As I have previously observed, Donald’s first instinct after a terror attack is to do a touchdown dance, explicitly congratulating himself for being right or doing the same implicitly by wondering when (other) people will “wake up” or “learn” or “get smart,” followed by the inevitable grave musings about how things are getting worse. Condolences and concern for the victims is invariably the last thing on his mind.

After the attack in Brussels:

After the attack in Orlando:

After the attack in Turkey:

After an attack in Baghdad:

After the attack in San Bernardino, he manually retweeted someone saying his poll numbers go up every time there is an attack:

Even after tragedies that aren’t terror attacks, he doesn’t bother to wait until all the facts come in before doing the same morbid jig:

The Nice truck massacre, unfortunately, was no different—even after he was offered some sage advice to help him avoid being ghoulishly exploitative:

As Hillary noted: Donald makes everything about him, even “the killing of people.”

Donald thrives on fear. He exploits death. And his campaign does not exist in a vacuum: It exists in a time of global darkness; in a time of division fomented by violent extremists at home and abroad. He has been used at least twice in terrorist recruitment media. While Donald did not cause global terrorism, his irresponsible and inflammatory policies and rhetoric also do not exist outside of it.

A person running for the United States presidency is given one of the most visible platforms on the planet. Donald has chosen to use that platform to respond to terrorist attacks not with measured statesmanship, but as though he’s just run a football into the end zone.

Under the auspices of “concern” that the US is not being “smart” about terror, Donald implies that he is smart; that he alone has the capability to stop global terror. Under the auspices of “concern” for people, he warns that it’s only going to get worse.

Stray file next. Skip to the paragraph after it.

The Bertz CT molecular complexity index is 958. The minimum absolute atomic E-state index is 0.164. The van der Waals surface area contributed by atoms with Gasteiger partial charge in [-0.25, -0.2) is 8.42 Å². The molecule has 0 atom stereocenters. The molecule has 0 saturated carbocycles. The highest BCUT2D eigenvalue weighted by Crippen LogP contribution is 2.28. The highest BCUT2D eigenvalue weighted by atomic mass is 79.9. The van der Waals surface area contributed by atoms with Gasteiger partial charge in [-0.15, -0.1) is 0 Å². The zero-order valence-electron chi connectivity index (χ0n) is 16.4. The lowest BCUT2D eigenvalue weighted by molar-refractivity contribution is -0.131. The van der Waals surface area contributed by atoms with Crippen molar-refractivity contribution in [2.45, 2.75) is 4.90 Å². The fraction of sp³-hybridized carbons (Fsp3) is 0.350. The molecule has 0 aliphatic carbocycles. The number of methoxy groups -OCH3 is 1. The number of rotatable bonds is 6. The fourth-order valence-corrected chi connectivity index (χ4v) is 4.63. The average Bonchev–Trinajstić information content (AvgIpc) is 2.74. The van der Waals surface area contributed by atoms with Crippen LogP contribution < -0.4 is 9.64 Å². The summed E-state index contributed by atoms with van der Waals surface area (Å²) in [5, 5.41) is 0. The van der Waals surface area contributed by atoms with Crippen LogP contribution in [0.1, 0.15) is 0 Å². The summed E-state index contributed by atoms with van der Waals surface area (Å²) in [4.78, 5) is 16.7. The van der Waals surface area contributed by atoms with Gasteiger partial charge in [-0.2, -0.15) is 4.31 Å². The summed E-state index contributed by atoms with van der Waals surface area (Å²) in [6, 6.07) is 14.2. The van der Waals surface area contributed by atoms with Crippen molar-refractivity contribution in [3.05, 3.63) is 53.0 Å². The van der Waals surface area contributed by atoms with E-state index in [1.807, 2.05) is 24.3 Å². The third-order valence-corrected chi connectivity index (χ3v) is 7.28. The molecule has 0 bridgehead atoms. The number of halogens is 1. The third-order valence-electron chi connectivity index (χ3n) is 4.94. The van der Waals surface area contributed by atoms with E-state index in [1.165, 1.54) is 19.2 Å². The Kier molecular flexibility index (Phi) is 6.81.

On the one hand, he feeds fear that more terror is to come. On the other, he promises to assuage that fear with his leadership. And embedded right in the middle is a sickening celebration that he’s right about how dangerous the world is, and a revolting glee that more death has both proved him right and given him another reason to claim that he is.

His gruesome tweets—and commentary at his incendiary campaign rallies—create a feedback loop of catalystic terror. A terror attack happens; he feeds the fear that more will come in order to justify his reactionary policy. His reactionary policy is used in propaganda to recruit terrorists to commit more attacks.

And ’round and ’round we go.

A U.S. presidential candidate has positioned himself as someone who takes advantage of global terror rather than projecting maturity, calm and control. The world sees that.

The world also sees that this candidate, nominated by voters, is representative of some meaningful segment of the nation.

Donald refuses to step down from his grisly messaging and vile policies. So the message we must send to the rest of the world in November is clear: He doesn’t represent our majority.

We mustn’t celebrate with him. We must only celebrate his defeat.

UPDATE (8/28/16): On August 27, Trump published an incredibly insensitive tweet after the death of Nykea Aldridge, a Black woman who was killed in a crossfire while pushing her baby in a stroller in Chicago. Aldridge was the cousin of basketball star Dwyane Wade.

Again, Trump’s first impulse is to crow that he is “right.” His tweet was met with appropriate outrage.

(BNR extends our sincerest condolences to Aldridge’s family, friends, and community, and we take up space in solidarity with those who are pushing back against Trump’s cruel exploitation of her death.)

(AP Photo)